By Molly K. Lichtner, 2/25/17
A mother’s work is never done. For Nora Helmer from Henrik Isben’s A Doll House, this is very true. Because Nora and her husband Torvald Helmer, the newly appointed bank manager, are well off enough to be able to afford a live-in nanny for their three children, Nora’s work is done elsewhere; she is a servant to the patriarchy that her husband rules. Nora’s ties and debts to her husband contribute to her endless work, forcing her to become permanently entwined Torvald’s never ending biddings. After the patriarchy crumbles and Nora is freed, she is completely justified in leaving solely because of the way she was treated by her husband.
Many people blame Nora for the problems strewn throughout the play and as Joan Templeton, author of “The Doll House Backlash: Criticism, Feminism, and Ibsen” states: “The most popular way to render Nora inconsequential has been to attack her morality…” Throughout the text, Nora uses lying in order to get by, from the small fib of blaming her friend Mrs. Linde for bringing Macaroons into the house to the gargantuan lie of forging her father’s signature on a loan document. It is her husband who does not want her to have cookies because she’ll rot her teeth. She obtains the loan from Krogstad so she and her family can survive while Torvald is deathly ill, although this is something that he did not know about but would highly disapprove of if he did. It is also implied through a conversation between Nora and Torvald that Nora was secretly doing extra work on the side to earn more money:
TORVALD. Do you remember last Christmas? For three full weeks beforehand you shut yourself up every evening till long after midnight, making ornaments for the Christmas Tree and all the other fine things that were to be a surprise to us. It was the dullest three weeks I ever spent!
NORA. I didn’t find it dull.
TORVALD. [smiling]. But there was precious little result, Nora.
NORA. Oh, you shouldn’t tease me about that again. How could I help the cat’s going in and tearing everything to pieces?
TORVALD. Of course you couldn’t, poor little girl. You had the best of intentions to please us all, and that’s the main thing. But it is a good thing that our hard times are over.
Although never implicitly stated by Nora, it can be garnered that she was not working on Christmas gifts and instead was bringing work home in order to earn some more money during the financial hardships Torvald mentions. Nora does not do these things maliciously; she does them to protect herself from Torvald’s wrath. She uses lying as a defense mechanism in order to still be seen as Torvald’s “sweet little skylark.” While living under Torvald’s rule, lying becomes a second nature for Nora, a kind of survival method, which shows that she had to protect herself from Torvald’s fury in multiple aspects of her life.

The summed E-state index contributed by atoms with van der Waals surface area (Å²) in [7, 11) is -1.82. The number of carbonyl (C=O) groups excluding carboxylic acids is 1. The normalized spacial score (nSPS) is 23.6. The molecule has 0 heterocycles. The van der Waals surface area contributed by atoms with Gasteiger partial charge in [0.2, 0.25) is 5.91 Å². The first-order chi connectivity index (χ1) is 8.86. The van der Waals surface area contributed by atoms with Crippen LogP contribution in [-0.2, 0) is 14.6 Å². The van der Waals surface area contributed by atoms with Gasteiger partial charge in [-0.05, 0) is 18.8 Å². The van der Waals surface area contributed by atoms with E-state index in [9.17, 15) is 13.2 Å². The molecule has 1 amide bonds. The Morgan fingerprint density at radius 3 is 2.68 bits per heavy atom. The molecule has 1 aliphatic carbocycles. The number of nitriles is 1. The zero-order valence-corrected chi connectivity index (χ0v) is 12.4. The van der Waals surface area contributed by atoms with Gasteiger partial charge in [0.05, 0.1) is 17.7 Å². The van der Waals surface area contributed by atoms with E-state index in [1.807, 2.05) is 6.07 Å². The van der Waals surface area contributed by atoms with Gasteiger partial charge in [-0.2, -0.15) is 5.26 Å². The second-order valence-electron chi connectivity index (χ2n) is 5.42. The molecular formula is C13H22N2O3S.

Besides controlling her day to day life, Torvald talks down to Nora almost as if she were his child and not his wife. He often calls her by demeaning nicknames, controls her spending, dictates what she is allowed to eat, tells her what to wear, and even at one point refers to her as a child, but most disturbingly he fetishizes her:
TORVALD. Yes, my own darling Nora. Do you know, when I am out at a party with you like this, why I speak so little to you, keep away from you, and only send a stolen glance in your direction now and then? – do you know why I do that? It is because I make believe to myself that we are secretly in love, and you are my secretly promised bride, and that no one suspects there is anything between us.
NORA. Yes, yes—I know very well that your thoughts are with me all the time.
TORVALD. And when we are leaving and I am putting the shawl over your beautiful young shoulders—on your lovely neck—then I imagine that you are my young bride and that we have just come from the wedding, and I am bringing you for the first time into our home—to be alone with you for the first time…
Torvald sees Nora as a plaything—not as his wife, not as his partner, and most certainly not his equal. For Torvald, Nora exists for one reason only: to please him. Their marriage is a farce, only in place because Torvald is an insatiable lecher who will not take no for an answer:
NORA. Go away Torvald! You must let me go. I won’t—
TORVALD. What’s that? You’re joking my little Nora! You won’t—you won’t? Am I not your husband?
Torvald is ready to take Nora against her will because she is his wife. In his mind she is his property which proves how twisted their relationship is. Nora is not an object; she is a human being.
Torvald does not care for Nora as a human being. He is controlling and manipulative toward her and does not allow her to make her own decisions. Nora is justified in leaving him at the end of A Doll House because he does not treat her with respect. Nora is his toy and nothing more. She is a cog in the factory of his patriarchy. For Torvald, Nora is a supporting character when she should be in a lead role as his wife. In order to live fully as her own person, Nora needed to free herself from her toxic relationship with Torvald because sometimes, Father doesn’t know best.